Published by: Spectrum News
Autism can affect anyone, and yet there are stark disparities in how children of different races, ethnicities and income level are diagnosed and treated1.
Latino children are often overlooked in the United States. They comprise one-fourth of all children in the country under age 18 and are expected to make up one-third by 2050. However, U.S. prevalence data have consistently shown that fewer Latino children than white or Black children are diagnosed with autism2. Other research indicates that Latino children tend to be diagnosed later than white children3.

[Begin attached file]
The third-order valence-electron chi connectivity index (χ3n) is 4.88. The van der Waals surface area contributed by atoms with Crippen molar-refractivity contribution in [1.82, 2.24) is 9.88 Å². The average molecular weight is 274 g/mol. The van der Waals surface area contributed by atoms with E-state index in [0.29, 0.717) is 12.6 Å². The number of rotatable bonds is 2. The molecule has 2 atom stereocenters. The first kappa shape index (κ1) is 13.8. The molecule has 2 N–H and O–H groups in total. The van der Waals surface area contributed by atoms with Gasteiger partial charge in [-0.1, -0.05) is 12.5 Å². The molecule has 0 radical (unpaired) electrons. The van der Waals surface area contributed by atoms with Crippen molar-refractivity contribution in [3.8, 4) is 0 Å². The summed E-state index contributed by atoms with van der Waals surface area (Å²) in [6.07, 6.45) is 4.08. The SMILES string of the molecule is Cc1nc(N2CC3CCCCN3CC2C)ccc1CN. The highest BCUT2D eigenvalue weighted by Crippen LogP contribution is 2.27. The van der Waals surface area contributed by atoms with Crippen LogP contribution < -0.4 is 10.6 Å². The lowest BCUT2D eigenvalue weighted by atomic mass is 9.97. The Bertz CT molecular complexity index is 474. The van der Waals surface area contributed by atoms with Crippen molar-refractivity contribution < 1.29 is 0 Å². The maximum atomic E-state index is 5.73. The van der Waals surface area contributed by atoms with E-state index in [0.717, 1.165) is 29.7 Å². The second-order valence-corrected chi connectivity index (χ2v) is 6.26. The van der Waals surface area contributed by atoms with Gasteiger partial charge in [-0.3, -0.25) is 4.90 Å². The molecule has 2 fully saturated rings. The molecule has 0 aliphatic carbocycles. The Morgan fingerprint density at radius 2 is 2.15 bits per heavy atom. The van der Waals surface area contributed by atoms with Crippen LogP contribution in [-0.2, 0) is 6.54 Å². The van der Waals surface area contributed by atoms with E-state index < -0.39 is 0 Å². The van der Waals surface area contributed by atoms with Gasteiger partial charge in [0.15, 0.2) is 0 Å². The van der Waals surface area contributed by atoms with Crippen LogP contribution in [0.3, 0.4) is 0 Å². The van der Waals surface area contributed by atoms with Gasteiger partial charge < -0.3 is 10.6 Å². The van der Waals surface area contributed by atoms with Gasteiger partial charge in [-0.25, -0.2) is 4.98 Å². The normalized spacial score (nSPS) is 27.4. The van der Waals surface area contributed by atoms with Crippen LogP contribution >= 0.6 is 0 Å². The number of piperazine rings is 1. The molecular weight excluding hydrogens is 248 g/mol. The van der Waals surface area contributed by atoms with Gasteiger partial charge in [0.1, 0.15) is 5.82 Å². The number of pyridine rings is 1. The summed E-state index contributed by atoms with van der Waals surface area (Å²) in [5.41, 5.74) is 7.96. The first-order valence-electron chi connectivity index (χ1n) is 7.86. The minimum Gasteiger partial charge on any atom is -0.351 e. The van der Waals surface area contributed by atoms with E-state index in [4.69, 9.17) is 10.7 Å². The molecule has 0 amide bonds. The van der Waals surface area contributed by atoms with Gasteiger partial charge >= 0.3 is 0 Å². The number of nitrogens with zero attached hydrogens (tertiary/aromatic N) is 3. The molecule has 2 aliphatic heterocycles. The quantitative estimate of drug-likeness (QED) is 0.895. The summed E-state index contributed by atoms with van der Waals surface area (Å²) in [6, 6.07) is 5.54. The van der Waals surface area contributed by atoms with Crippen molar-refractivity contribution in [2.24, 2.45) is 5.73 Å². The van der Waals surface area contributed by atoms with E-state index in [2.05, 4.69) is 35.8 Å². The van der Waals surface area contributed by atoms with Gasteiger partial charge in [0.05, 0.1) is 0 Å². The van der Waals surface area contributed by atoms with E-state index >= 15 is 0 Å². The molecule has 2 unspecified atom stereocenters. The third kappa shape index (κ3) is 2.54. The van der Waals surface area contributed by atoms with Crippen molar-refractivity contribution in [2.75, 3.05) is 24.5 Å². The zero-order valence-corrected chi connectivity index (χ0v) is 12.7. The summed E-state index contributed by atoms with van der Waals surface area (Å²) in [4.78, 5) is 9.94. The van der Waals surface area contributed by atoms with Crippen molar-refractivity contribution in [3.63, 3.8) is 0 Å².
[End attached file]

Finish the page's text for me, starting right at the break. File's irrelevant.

These findings are concerning, given the importance of identifying autism early and intervening to enhance a child’s social-communication skills. Researchers and clinicians need to consider the cultural factors that may influence autism diagnosis and treatment, develop new assessment tools and programs dedicated to the Latino population, and explore other means to lower the disparities. Click here to read the rest of the story.